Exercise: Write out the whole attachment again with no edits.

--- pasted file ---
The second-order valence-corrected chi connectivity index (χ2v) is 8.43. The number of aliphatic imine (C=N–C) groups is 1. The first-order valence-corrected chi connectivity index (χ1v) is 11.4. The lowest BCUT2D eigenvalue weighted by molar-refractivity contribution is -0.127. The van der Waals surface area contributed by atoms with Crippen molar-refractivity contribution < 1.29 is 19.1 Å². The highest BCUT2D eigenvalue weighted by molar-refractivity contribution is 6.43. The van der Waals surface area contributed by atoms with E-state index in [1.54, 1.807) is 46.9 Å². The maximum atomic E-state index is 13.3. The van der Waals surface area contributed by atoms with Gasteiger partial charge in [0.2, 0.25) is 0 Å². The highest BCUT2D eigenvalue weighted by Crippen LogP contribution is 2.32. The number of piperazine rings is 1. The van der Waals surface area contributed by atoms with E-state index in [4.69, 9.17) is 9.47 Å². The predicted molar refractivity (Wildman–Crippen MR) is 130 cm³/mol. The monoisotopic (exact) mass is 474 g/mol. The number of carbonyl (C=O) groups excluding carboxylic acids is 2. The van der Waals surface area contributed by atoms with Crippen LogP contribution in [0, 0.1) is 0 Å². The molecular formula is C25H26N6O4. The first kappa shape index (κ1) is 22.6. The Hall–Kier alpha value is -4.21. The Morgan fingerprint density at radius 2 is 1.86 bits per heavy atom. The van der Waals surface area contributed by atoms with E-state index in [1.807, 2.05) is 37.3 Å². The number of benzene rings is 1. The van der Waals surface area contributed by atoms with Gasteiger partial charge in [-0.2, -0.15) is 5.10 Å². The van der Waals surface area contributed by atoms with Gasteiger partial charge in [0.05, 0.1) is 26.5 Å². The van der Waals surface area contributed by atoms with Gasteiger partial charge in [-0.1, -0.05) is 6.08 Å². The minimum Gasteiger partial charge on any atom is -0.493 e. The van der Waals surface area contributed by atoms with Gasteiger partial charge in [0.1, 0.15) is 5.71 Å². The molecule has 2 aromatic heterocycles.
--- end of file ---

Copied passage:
The second-order valence-corrected chi connectivity index (χ2v) is 8.43. The number of aliphatic imine (C=N–C) groups is 1. The first-order valence-corrected chi connectivity index (χ1v) is 11.4. The lowest BCUT2D eigenvalue weighted by molar-refractivity contribution is -0.127. The van der Waals surface area contributed by atoms with Crippen molar-refractivity contribution < 1.29 is 19.1 Å². The highest BCUT2D eigenvalue weighted by molar-refractivity contribution is 6.43. The van der Waals surface area contributed by atoms with E-state index in [1.54, 1.807) is 46.9 Å². The maximum atomic E-state index is 13.3. The van der Waals surface area contributed by atoms with Gasteiger partial charge in [0.2, 0.25) is 0 Å². The highest BCUT2D eigenvalue weighted by Crippen LogP contribution is 2.32. The number of piperazine rings is 1. The van der Waals surface area contributed by atoms with E-state index in [4.69, 9.17) is 9.47 Å². The predicted molar refractivity (Wildman–Crippen MR) is 130 cm³/mol. The monoisotopic (exact) mass is 474 g/mol. The number of carbonyl (C=O) groups excluding carboxylic acids is 2. The van der Waals surface area contributed by atoms with Crippen LogP contribution in [0, 0.1) is 0 Å². The molecular formula is C25H26N6O4. The first kappa shape index (κ1) is 22.6. The Hall–Kier alpha value is -4.21. The Morgan fingerprint density at radius 2 is 1.86 bits per heavy atom. The van der Waals surface area contributed by atoms with E-state index in [1.807, 2.05) is 37.3 Å². The number of benzene rings is 1. The van der Waals surface area contributed by atoms with Gasteiger partial charge in [-0.2, -0.15) is 5.10 Å². The van der Waals surface area contributed by atoms with Gasteiger partial charge in [0.05, 0.1) is 26.5 Å². The van der Waals surface area contributed by atoms with Gasteiger partial charge in [-0.1, -0.05) is 6.08 Å². The minimum Gasteiger partial charge on any atom is -0.493 e. The van der Waals surface area contributed by atoms with Gasteiger partial charge in [0.1, 0.15) is 5.71 Å². The molecule has 2 aromatic heterocycles.